As the principal investigator, Dominguez and his colleagues are field-testing the app in San Diego County where the border fence extends 22 kilometres inland from the Pacific Ocean, traversing rugged mountain terrain.

According to Dominguez, the wayfinding device was inspired by the nonfiction title, “The Devils Highway,” a graphic account of lost migrants facing death from dehydration in the Sonora desert in 2001. Historically, the “El Camino del Diablo” was a desert route that linked Mexico’s northern frontier with modern-day Arizona.

Issuing the phone could result in prosecution under federal law for “aiding and abetting” border crossers attempting to enter the United States in violation of USC section 1825, which refers “to encouraging or inducing unauthorised aliens to enter the United States, and engaging in a conspiracy or aiding and abetting any of the preceding acts.”

Mark Rasch, a former Justice Department lawyer and security expert, observed, “It would be like you telling me that you were going to cross the border illegally, and I provided you with water and a flashlight, or more aptly, a map with a red line drawn in it.”

Months prior to deployment, the GPS phone is already proving divisive. It has become the focus of heated debate among people already angry over border policy matters that pit law-and-order types against academics and human rights activists.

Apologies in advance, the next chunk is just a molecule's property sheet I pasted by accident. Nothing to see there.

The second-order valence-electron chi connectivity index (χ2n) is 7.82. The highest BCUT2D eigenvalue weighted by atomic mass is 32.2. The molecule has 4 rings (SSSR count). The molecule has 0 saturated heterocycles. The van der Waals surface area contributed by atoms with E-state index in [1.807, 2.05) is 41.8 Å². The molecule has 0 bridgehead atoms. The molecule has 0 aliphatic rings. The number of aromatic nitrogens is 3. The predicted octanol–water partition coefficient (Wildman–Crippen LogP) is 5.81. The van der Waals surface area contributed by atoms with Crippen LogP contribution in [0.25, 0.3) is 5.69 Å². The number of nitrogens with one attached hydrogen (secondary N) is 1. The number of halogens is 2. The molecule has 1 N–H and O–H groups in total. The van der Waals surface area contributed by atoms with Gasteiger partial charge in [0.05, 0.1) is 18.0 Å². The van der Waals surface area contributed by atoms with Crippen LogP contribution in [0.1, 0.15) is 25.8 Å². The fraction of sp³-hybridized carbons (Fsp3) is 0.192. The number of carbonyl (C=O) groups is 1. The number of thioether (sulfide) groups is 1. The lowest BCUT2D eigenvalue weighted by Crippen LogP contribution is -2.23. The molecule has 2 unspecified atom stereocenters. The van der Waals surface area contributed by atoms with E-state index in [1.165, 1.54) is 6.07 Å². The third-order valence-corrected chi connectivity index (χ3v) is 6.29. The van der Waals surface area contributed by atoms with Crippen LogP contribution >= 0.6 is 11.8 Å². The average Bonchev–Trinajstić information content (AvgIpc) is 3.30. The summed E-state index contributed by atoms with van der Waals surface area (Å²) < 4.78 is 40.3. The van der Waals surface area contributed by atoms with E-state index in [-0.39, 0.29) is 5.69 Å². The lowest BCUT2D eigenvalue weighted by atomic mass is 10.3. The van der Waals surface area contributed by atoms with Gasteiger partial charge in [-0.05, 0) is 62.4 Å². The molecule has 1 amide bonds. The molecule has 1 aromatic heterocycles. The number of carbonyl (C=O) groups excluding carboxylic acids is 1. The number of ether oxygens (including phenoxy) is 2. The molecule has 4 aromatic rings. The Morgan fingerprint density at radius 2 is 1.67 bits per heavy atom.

One person’s right to academic free expression is another’s unlawful activity. Forums on the OC Register, Boing Boing, and Vice web sites are spiked with acid-tongued commentary. Attitudes towards the device have become as much a part of the story as the story itself.

“We’ve received death threats,” said Amy Sara Carroll, a professor from Michigan University who is currently visiting UC San Diego.

Such sentiments reflect the pitiless nature of the border. Conditions along the U.S.-Mexico border have deteriorated in recent years, as drug-fueled gun violence in cities such as Tijuana and Ciudad Juarez have spiraled out of control, affecting border towns in the U.S. southwest.

Security and surveillance operations meant to curtail illegal activity along the border have forced traffickers and migrants deeper into the desert and away from U.S. population centres such as San Diego (California), Tucson (Arizona), and Las Cruces (New Mexico), with deadly consequences.

A report released by the American Civil Liberties Union (ACLU) estimated that in the 15 years since the launch of Operation Gate Keeper, in 1994, between 5,000 and 6,000 migrants have died attempting to cross the border. Human rights activists decry the economic conditions that lead migrants to take such dangerous risks.

“If it saves one life, it will be worth it,” wrote Enrique Morones, founder of the Border Angels, a San Diego- based advocacy group that places water caches and supplies in remote desert regions.

Daryl Reed, a spokesperson for the U.S. Border Patrol, almost seemed resigned. He noted that traffickers have used cell phones for years as a way to monitor the movements of law enforcement officers.

However, he expressed concern that the wayfinding tool might provide a false sense of security, leading to additional loss of life. “Not everyone is able to make that trek,” he said.